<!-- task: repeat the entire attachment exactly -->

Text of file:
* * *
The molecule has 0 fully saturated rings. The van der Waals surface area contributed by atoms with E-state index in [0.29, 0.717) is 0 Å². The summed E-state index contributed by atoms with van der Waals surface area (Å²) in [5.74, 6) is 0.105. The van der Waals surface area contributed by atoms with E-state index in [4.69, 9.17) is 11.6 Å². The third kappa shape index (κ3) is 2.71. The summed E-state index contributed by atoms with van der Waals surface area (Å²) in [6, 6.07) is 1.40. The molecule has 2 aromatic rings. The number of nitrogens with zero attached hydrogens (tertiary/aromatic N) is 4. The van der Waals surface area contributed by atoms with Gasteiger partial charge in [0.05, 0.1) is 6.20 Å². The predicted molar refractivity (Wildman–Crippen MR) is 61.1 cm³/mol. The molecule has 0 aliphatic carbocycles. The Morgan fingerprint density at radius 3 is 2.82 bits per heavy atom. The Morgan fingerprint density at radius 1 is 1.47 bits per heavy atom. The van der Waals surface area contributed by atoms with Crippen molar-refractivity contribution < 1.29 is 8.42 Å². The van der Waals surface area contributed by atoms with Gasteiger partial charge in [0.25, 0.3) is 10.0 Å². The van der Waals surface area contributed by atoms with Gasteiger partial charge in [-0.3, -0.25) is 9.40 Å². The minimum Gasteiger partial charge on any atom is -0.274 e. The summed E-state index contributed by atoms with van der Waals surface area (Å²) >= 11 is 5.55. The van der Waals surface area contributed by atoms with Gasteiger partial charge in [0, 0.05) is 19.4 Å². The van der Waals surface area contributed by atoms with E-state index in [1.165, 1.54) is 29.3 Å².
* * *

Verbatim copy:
The molecule has 0 fully saturated rings. The van der Waals surface area contributed by atoms with E-state index in [0.29, 0.717) is 0 Å². The summed E-state index contributed by atoms with van der Waals surface area (Å²) in [5.74, 6) is 0.105. The van der Waals surface area contributed by atoms with E-state index in [4.69, 9.17) is 11.6 Å². The third kappa shape index (κ3) is 2.71. The summed E-state index contributed by atoms with van der Waals surface area (Å²) in [6, 6.07) is 1.40. The molecule has 2 aromatic rings. The number of nitrogens with zero attached hydrogens (tertiary/aromatic N) is 4. The van der Waals surface area contributed by atoms with Gasteiger partial charge in [0.05, 0.1) is 6.20 Å². The predicted molar refractivity (Wildman–Crippen MR) is 61.1 cm³/mol. The molecule has 0 aliphatic carbocycles. The Morgan fingerprint density at radius 3 is 2.82 bits per heavy atom. The Morgan fingerprint density at radius 1 is 1.47 bits per heavy atom. The van der Waals surface area contributed by atoms with Crippen molar-refractivity contribution < 1.29 is 8.42 Å². The van der Waals surface area contributed by atoms with Gasteiger partial charge in [0.25, 0.3) is 10.0 Å². The van der Waals surface area contributed by atoms with Gasteiger partial charge in [-0.3, -0.25) is 9.40 Å². The minimum Gasteiger partial charge on any atom is -0.274 e. The summed E-state index contributed by atoms with van der Waals surface area (Å²) >= 11 is 5.55. The van der Waals surface area contributed by atoms with Gasteiger partial charge in [0, 0.05) is 19.4 Å². The van der Waals surface area contributed by atoms with E-state index in [1.165, 1.54) is 29.3 Å².